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    Dharma Glimpse by Kusuma

    As part of a multi-faith open day I recently visited a children’s hospice for the first time in a number of years.

    There is a heavy price to pay for working in a palliative care environment with Compassion Fatigue a major contributing factor in staff being off sick or leaving the profession. After listening to the staff I came away with a little fire burning inside me! There must be a way to remain a compassionate carer and not burnout? Metta I thought might just be the answer.

    Metta comes from the word ‘Mitta’ meaning friend and is used to describe a practice in meditation known as ‘loving kindness’ or ‘loving friendliness’. With Metta practice we send loving energy inwards to ourselves, and with time and practice, we can then radiate this love out to others.

    Since my visit to the hospice, Metta has become an all consuming passion; researching, writing, and talking about Metta. As a neurodivergent person, it’s not hard to find focus for the things that put a fire in my belly. But writing about Metta is not the same as really living with Metta and it takes courage to step in to a Metta practice and give yourself permission to trust the process.

    But how does sending love inward to ourselves help us to become compassionate carers you might ask? People often choose caring professions out of a desire to make a difference in society. The process of caring for another human being can help us to feel better about ourselves, but this kind of care and compassion is exhausting. Too much of yourself is invested in this type of compassion and you are left constantly feeling like you should do more.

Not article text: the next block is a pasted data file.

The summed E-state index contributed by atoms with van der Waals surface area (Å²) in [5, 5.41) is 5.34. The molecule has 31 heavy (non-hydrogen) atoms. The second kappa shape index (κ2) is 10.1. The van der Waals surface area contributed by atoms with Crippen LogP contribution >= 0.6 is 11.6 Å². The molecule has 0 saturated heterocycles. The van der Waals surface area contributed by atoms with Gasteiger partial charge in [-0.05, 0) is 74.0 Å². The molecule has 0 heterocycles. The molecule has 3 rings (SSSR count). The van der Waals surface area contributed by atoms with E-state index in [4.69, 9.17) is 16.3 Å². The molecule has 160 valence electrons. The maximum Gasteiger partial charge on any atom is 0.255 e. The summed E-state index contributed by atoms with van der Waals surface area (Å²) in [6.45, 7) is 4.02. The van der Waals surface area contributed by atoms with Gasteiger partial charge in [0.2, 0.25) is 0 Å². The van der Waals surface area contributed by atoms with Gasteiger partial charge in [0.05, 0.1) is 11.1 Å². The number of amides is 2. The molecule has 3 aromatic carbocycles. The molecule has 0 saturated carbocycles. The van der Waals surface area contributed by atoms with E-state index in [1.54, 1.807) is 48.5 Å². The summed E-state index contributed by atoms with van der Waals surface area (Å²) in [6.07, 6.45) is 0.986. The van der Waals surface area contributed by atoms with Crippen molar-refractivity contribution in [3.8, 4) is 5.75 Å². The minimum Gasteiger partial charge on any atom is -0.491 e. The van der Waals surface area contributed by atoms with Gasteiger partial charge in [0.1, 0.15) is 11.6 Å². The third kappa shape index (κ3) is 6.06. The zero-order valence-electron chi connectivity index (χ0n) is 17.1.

When we practice Metta and develop a healthy, loving, unconditional relationship with ourselves, we no longer feel the desire to do more, or be more for others. As love radiates from within, the compassionate care flows from our true nature and not from our ego self. Cultivating kindness creates the opportunity for the heart to be more open; this of course is not without its challenges in a world where people tend not to talk about feelings.

    I have been an unpaid Carer for 13 years and in that time I have had my fair share of compassion fatigue. Sometimes I long for a duvet day but for me everyday is a work day. The pressure of keeping another human being healthy and alive is immense and there are times when I have been hard on my self; for example if an infection seemingly appears out of no where or when the side effects of a medicine take their tole on an already fragile body. “I could have done more” becomes the running negative narrative at times like this. Metta does not come easy to me, if I soften my heart, can I really become a more compassion carer? Inviting Metta in might mean that I have to give myself a break! And as any carer will tell you, we rarely think of ourselves.

    This week I returned to Metta for the first time in a long time. I chose the safe space of our beloved shrine room at Bright Earth to share the experience of Metta Meditation. Myself and a Dharma friend sat together and worked on bringing Metta in to our own hearts. The words circled around us, be gentle, be peaceful, hold a tender heart. I felt my chest become warmer as I gave myself permission to be loved unconditionally. Metta meditation invites us to become free from anxiety, fear, worry and restlessness, these are all emotions that most Carers, paid or unpaid feel with great intensity on a daily basis.

    This first Metta experience in a while, left me with tears in my eyes, there was no hiding from the fact that I felt something shift inside me and I heard the words “Stop being so hard on yourself”.

    Metta feeds the heart and soul, it creeps inside and brings forth an awareness of the emotions you need to learn from or let go of. I have heard Metta described as “the nature of the universe and our true nature”. My Metta practice feels like a homecoming to a place I had thought impossible to reach yet it is right here, in my heart.

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    Satya Robyn ()


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